If the 22.6 V and 232 Ah specs are for a different module, I assume that it is the Tesla Model S module, but that's not an LG module.

With the LG H3 63 Ah 7S modules, 128 kW at 1.6 kWh per module would be 80 modules, for a total of 1568 pounds (711 kg). For about 130 V nominal, they would be 5S16P... sixteen strings of five modules each, with sixteen 35-point BMS systems.

With the 232 Ah 22.6 V Tesla model S modules, 128 kW at 5.3 kWh per module would be 24 modules, for a total of 1320 pounds (599 kg). For about 136 V nominal, that could indeed be 6S5P modules... five strings of six modules each, with five 36-point BMS systems.
Quick question about this. If I am shooting for 128kwh then With the lg modules 80x1.6=128. How does this work if some of the modules are in series and not adding up their kwh? Or am I misunderstanding series vs parallel or kwh vs ah? Thanks again.

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Are you considering Tesla modules?
I am. Kind of open to anything at this point.

#### brian_

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If I am shooting for 128kwh then With the lg modules 80x1.6=128.
Right... regardless of how they are arranged.

How does this work if some of the modules are in series and not adding up their kwh? Or am I misunderstanding series vs parallel or kwh vs ah? Thanks again.
The voltage of anything connected in series (cells, battery modules, batteries, solar cells, any voltage source) adds up, so the possible configuration of these 26-volt modules would be five in series; that is, a string of five of them would give you 130 volts, still at 63 amp-hours.

The current capacity of anything connected in parallel adds up, so the possible configuration of these 26-volt modules would be 16 in parallel, still at only 26 volts. So 16 of these modules in parallel could provide 16 * 63 = 1008 amps for an hour (or more likely 252 amps for four hours, or whatever), but only at 26 volts.

You can't have just "some" modules in series. One of those string of five modules is only 63 Ah, so you need 16 of those complete strings, with all the strings connected in parallel to each other, to add up to 130 volts and 1008 Ah of capacity that you need. 130 V multiplied by 1008 Ah is 131,000 Wh (131 kWh); that's the same as 80 modules at 1.6 kWh each multiplying out to 128 kWh, plus or minus a bit of rounding error. That's a bit more than your target, but 15 strings of 5 (75 modules) would be less than the target and 16 strings of four (64 modules) would be substantially less.

#### cricketo

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Quick question about this. If I am shooting for 128kwh then With the lg modules 80x1.6=128. How does this work if some of the modules are in series and not adding up their kwh? Or am I misunderstanding series vs parallel or kwh vs ah? Thanks again.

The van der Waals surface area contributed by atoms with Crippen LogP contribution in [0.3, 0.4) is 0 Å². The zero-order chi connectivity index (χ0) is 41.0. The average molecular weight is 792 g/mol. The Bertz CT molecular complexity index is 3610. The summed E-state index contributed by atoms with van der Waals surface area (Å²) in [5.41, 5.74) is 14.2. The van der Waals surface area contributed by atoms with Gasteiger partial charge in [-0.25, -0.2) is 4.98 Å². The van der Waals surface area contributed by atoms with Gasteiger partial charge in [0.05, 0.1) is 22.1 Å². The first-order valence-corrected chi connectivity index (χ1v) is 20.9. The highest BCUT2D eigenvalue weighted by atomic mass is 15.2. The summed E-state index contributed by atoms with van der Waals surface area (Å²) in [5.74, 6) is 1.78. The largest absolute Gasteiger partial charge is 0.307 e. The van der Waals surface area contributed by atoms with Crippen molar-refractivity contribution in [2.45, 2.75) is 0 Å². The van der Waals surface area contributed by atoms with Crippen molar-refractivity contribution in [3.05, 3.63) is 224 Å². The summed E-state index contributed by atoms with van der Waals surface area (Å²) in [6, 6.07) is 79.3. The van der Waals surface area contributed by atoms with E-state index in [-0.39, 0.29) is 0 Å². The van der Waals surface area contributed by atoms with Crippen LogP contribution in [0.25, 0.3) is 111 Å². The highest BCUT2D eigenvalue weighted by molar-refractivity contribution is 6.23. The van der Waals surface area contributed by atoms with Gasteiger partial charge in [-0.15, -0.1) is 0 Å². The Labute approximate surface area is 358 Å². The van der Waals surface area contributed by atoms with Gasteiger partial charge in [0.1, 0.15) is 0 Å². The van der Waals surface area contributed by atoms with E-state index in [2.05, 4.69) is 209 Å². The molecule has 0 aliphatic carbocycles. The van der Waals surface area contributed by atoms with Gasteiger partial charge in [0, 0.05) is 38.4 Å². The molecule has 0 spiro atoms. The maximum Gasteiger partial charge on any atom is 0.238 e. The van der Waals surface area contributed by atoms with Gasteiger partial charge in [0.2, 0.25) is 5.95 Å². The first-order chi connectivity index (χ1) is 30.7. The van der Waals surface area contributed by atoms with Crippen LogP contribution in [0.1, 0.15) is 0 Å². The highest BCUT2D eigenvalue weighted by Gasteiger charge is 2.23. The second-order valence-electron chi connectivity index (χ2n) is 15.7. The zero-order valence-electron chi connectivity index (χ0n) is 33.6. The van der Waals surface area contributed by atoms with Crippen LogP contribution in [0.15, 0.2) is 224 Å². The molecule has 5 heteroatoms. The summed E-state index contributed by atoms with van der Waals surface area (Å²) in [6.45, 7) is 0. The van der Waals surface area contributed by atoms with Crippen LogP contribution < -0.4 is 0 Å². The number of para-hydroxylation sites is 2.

Is there a particular reason you think you will be successful with this project ?

#### MesquiteTim

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Isn't your 600 wh/m way too high? Did you ask EV West what they experience with their older van conversions? They offer a kit for the older van that may work for yours. I would build a small pack first assuming that it will average 300 wh/m and get it on the road. Then add the second half of battery power later, if needed at all.

#### cricketo

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Isn't your 600 wh/m way too high? Did you ask EV West what they experience with their older van conversions? They offer a kit for the older van that may work for yours. I would build a small pack first assuming that it will average 300 wh/m and get it on the road. Then add the second half of battery power later, if needed at all.
300wh/m is the average performance that fairly aerodynamic and weight-optimized factory EVs get. I doubt it can be achieved here.

#### csuich

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I did a 2003 MINI Cooper conversion.
I had 15kW battery pack that weighed 350lbs.
My best range was 50 miles. I designed it for a daily commute of 38 miles.
The watts/mile was typically around 350. Speed (headwind) was the major factor in power usage. If I drove 45-50mph, I was comfortable trying for 45 miles.
I think your number of 600w/mile is too high. I would think 450 might be a better number.
Regardless, in my example, a 200 mile range would require 60kwh battery pack and would weigh 1400lbs and would require suspension modifications (springs and tires) to handle the heavier load.

If you got a Tesla drive train, sub-frame, batteries and build your van on top of that, it might be an easier build. 🤔